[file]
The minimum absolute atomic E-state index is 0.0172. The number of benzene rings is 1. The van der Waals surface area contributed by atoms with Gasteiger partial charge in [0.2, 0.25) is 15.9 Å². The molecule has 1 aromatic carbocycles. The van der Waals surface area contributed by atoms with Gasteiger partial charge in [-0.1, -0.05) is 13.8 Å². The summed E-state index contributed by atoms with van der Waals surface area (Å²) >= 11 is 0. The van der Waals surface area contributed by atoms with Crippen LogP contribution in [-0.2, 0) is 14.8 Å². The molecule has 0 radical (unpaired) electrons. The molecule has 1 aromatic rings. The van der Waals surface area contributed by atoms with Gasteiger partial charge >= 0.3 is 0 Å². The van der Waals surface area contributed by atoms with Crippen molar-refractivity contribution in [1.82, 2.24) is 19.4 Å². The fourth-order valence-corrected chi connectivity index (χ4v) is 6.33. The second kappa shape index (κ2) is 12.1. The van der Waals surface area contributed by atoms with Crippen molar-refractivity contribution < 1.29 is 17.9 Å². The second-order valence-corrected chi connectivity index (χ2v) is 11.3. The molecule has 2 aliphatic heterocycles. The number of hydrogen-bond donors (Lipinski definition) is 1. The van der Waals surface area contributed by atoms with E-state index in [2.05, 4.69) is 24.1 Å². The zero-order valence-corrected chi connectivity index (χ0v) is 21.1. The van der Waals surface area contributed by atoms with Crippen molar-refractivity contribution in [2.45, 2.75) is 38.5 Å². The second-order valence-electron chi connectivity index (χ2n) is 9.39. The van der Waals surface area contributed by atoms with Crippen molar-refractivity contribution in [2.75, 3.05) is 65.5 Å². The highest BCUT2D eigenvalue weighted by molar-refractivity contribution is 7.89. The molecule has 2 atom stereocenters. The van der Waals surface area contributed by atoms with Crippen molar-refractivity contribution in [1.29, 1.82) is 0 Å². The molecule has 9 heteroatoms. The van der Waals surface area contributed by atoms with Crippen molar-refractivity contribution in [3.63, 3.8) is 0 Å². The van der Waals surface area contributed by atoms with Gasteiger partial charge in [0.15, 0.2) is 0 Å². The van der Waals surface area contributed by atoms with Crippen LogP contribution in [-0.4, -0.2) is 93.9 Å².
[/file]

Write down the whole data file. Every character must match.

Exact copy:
The minimum absolute atomic E-state index is 0.0172. The number of benzene rings is 1. The van der Waals surface area contributed by atoms with Gasteiger partial charge in [0.2, 0.25) is 15.9 Å². The molecule has 1 aromatic carbocycles. The van der Waals surface area contributed by atoms with Gasteiger partial charge in [-0.1, -0.05) is 13.8 Å². The summed E-state index contributed by atoms with van der Waals surface area (Å²) >= 11 is 0. The van der Waals surface area contributed by atoms with Crippen LogP contribution in [-0.2, 0) is 14.8 Å². The molecule has 0 radical (unpaired) electrons. The molecule has 1 aromatic rings. The van der Waals surface area contributed by atoms with Gasteiger partial charge >= 0.3 is 0 Å². The van der Waals surface area contributed by atoms with Crippen molar-refractivity contribution in [1.82, 2.24) is 19.4 Å². The fourth-order valence-corrected chi connectivity index (χ4v) is 6.33. The second kappa shape index (κ2) is 12.1. The van der Waals surface area contributed by atoms with Crippen molar-refractivity contribution < 1.29 is 17.9 Å². The second-order valence-corrected chi connectivity index (χ2v) is 11.3. The molecule has 2 aliphatic heterocycles. The number of hydrogen-bond donors (Lipinski definition) is 1. The van der Waals surface area contributed by atoms with E-state index in [2.05, 4.69) is 24.1 Å². The zero-order valence-corrected chi connectivity index (χ0v) is 21.1. The van der Waals surface area contributed by atoms with Crippen molar-refractivity contribution in [2.45, 2.75) is 38.5 Å². The second-order valence-electron chi connectivity index (χ2n) is 9.39. The van der Waals surface area contributed by atoms with Crippen molar-refractivity contribution in [2.75, 3.05) is 65.5 Å². The highest BCUT2D eigenvalue weighted by molar-refractivity contribution is 7.89. The molecule has 2 atom stereocenters. The van der Waals surface area contributed by atoms with Crippen molar-refractivity contribution in [1.29, 1.82) is 0 Å². The molecule has 9 heteroatoms. The van der Waals surface area contributed by atoms with Crippen molar-refractivity contribution in [3.63, 3.8) is 0 Å². The van der Waals surface area contributed by atoms with Gasteiger partial charge in [0.15, 0.2) is 0 Å². The van der Waals surface area contributed by atoms with Crippen LogP contribution in [-0.4, -0.2) is 93.9 Å².